The other day I went out to an old, famous mineral collecting locality located right in the middle of the Inland Empire(Riverside & San Bernardino), California. The locality is called the Jensen Quarry, and old quarry that has been turned into a beautiful golf course, pictured above.
Now I wasn't allowed on the golf course obviously, unfortunately, but I could get onto one of the hills next to the course which was part of the old quarry too.
Getting there was quite the hike. Looking on Google maps and Earth never really prepares you for what's actually in store for you and this was no different.
I arrived at 7am hoping to beat the heat. As I hit the trail I realized I was in for some serious hiking. Most of my hiking is on old mining roads which switch back and forth, but these paths went straight up the mountain and over it.
Walking up the mountain there was this cool boulder of granite that had split in two.
The peak was in sight just beyond the boulder.
At this point I started to notice tailings all over the slope. They were grossular garnets and calcite, lots of it.
This was interesting. I hadn't planned on finding garnets, but I knew there were skarn deposits in these mountains. A skarn deposit usually consist of calcite & garnets and that is exactly what was there.
It's hare to tell, but that is all calcite with garnet mixed in places. Here is a closer up.
Because I wasn't there for garnets, I just grabbed a piece or two and continued on up the mountain towards the quarry.
As I got to the top of this first peak I found out that the entire peak was calcite. I was pretty taken back by this. You can see in this picture, the ground is solid calcite crystals.
These hills were loaded with minerals and I knew I would have to come back another time to really explore the whole area, but the Golf Course was calling.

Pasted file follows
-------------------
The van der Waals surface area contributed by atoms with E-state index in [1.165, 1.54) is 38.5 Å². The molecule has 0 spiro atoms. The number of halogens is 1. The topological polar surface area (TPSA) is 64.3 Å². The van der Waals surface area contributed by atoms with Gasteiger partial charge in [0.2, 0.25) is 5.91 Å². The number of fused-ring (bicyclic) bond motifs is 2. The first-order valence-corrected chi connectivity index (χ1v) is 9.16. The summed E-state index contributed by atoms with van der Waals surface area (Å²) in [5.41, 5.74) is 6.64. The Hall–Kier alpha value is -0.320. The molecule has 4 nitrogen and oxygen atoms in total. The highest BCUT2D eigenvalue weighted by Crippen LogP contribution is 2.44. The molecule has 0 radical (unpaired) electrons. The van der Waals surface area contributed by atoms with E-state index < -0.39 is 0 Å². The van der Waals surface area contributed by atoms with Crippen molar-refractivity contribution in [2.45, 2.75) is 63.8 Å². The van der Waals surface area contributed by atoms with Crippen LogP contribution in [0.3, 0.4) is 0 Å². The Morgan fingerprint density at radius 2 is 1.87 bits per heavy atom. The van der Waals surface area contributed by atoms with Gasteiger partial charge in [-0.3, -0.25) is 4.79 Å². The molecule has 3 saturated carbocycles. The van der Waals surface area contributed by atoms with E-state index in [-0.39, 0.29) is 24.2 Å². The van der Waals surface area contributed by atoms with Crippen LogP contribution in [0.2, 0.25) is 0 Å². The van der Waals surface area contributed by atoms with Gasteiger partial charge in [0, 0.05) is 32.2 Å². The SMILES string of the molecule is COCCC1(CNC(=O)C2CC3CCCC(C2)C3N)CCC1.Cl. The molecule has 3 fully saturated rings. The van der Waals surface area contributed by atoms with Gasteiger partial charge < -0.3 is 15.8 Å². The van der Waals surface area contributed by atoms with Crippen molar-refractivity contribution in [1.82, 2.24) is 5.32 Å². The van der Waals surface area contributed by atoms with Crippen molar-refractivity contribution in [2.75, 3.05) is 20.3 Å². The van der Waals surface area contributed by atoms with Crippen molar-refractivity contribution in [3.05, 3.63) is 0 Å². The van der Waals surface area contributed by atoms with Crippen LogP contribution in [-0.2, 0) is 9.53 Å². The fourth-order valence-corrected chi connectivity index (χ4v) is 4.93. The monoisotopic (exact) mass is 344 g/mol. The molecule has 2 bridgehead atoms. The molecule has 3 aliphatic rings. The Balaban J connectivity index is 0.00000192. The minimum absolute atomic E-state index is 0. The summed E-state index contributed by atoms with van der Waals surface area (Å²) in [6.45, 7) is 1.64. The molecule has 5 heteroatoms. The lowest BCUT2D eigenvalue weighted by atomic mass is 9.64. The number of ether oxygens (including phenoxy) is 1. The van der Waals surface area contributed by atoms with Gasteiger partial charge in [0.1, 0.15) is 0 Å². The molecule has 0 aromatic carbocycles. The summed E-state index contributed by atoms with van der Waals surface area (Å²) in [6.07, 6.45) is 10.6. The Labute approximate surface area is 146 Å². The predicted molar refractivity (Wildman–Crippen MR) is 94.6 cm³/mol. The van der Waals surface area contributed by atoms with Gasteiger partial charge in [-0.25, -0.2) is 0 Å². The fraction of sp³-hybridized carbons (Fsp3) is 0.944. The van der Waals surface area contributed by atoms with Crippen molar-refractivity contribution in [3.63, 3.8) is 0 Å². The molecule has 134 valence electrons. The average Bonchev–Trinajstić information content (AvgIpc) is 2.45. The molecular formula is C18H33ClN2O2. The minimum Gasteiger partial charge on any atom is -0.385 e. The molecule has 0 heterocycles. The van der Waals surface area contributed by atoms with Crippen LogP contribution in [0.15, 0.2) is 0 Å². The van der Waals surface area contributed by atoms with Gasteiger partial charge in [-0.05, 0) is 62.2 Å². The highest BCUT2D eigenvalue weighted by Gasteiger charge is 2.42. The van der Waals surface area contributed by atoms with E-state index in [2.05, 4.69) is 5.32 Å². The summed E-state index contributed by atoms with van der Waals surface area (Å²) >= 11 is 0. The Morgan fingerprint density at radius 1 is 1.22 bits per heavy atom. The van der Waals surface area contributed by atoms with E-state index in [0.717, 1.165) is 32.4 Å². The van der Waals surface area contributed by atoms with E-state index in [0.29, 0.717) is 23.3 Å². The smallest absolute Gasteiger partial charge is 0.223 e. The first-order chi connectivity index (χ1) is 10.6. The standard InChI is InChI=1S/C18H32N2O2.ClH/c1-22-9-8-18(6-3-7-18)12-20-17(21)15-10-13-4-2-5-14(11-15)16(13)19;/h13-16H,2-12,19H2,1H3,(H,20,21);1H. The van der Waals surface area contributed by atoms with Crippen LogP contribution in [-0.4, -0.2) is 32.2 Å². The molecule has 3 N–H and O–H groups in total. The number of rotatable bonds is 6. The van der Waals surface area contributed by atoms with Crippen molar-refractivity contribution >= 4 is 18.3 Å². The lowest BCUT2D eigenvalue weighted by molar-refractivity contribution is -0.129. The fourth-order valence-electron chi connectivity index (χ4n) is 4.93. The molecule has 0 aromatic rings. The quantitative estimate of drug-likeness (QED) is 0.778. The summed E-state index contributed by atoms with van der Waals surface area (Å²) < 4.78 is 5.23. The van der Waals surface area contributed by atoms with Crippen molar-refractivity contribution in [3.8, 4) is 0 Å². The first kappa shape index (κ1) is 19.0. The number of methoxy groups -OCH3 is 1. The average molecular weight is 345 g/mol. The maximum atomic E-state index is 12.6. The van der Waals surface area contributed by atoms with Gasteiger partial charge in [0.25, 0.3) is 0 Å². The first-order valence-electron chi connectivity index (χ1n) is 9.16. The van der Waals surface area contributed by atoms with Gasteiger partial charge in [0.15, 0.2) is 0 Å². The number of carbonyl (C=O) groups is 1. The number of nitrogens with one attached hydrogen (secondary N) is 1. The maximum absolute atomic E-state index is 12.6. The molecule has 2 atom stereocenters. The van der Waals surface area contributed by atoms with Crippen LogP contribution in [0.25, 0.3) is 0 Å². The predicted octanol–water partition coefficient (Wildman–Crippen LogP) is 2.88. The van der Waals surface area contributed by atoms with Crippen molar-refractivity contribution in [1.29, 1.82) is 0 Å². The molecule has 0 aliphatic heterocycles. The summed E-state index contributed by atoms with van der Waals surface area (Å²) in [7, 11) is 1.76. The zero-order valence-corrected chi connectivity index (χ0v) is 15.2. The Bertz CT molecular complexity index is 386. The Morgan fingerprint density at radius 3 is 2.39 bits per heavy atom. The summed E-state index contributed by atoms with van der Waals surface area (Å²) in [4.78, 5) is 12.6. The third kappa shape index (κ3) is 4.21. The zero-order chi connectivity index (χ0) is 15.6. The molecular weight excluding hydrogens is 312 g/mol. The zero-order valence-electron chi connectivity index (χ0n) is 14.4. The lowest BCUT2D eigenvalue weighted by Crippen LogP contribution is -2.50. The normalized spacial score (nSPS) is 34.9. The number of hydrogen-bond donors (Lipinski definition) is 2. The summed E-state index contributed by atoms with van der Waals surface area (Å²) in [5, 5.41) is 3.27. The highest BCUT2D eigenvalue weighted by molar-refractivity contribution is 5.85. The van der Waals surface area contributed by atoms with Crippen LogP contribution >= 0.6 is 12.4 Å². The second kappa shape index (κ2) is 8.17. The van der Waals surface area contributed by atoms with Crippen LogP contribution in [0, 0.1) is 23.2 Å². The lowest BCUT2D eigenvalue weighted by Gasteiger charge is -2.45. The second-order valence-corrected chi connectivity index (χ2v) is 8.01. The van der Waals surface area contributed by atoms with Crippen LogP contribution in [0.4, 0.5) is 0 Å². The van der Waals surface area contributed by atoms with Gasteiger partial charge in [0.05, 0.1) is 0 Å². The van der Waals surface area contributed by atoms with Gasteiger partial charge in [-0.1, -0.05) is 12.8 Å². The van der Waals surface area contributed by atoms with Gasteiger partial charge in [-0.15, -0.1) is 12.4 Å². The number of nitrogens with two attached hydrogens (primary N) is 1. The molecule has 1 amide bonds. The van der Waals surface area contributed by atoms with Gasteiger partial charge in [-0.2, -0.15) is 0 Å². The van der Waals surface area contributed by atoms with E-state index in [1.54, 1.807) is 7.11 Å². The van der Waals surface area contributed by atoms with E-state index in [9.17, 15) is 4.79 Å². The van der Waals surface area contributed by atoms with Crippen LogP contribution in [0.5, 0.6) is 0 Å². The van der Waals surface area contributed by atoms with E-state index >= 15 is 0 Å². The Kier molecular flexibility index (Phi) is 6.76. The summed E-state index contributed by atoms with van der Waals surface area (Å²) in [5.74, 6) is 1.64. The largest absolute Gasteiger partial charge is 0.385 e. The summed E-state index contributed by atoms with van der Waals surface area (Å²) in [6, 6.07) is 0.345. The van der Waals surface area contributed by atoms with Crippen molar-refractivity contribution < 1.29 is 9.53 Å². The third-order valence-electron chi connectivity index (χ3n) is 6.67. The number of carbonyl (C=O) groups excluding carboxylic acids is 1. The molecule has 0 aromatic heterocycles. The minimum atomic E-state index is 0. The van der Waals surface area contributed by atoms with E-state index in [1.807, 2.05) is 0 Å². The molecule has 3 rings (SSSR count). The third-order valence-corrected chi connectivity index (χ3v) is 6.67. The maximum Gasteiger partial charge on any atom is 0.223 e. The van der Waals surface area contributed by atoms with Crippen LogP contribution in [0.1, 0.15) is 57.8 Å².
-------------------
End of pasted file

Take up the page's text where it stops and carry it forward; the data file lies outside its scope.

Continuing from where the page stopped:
I cut back inland to avoid the rising sun and to follow a trail that appeared to go around the mountain, rather than straight up it. It was then I ran into the first pegmatite. It was predominantly quartz with some feldspar and mica.
Pretty cool to see how these weather.
After about 30 minutes of hiking I had made it to a hill overlooking the quarry.
The hill on the right was my destination, while the main quarry containing the really good minerals was center left.
These large boulders of calcite were left behind.
Reaching the face of the upper cut, there are 3 cuts (levels) in total.
And the picking began with this nice calcite specimen.
Next up aquamarine. Appears to be etched.
This could have been a core or a blasting bore. Not sure which one it was. Seems a bit big for a blasting hole, but also big for a core....
I continued along the face of the cut with the beautiful golf course down below.
This was cool to find, a piece of old drill steel left behind in the rock.
Not common, but you do come across these in old mines every once in a while. They are old drill bits used to make the holes to insert the dynamite to blast the rock away. Much more efficient than a sledge hammer.
The veins you see in the rock are calcite.
The rocks on the ground below that drill steel are larger calcite crystals.
I picked up this nice piece of calcite there.
The quarry ended up giving me some interesting mineral specimens to look at and break apart at home. As I was leaving I checked out the very top of the quarry and found this nice calcite boulder which I smashed with the new sledge hammer. It worked perfectly and I was able to bring this home as well as a bunch of smaller pieces.
What that is is calcite with book mica(mica layers stacked up), hematite and small, orange spessartine garnets. They are very vivd in person.
Along with the nice specimens I got a good workout and some beautiful views.
The pegmatites I saw didn't bear any minerals worth taking, but the moutain is loaded with veins so it's possible there are other pegmatites there that still hold treasures. The quarry did hole good minerals though. So I will definitely have to go back out and explore this area further.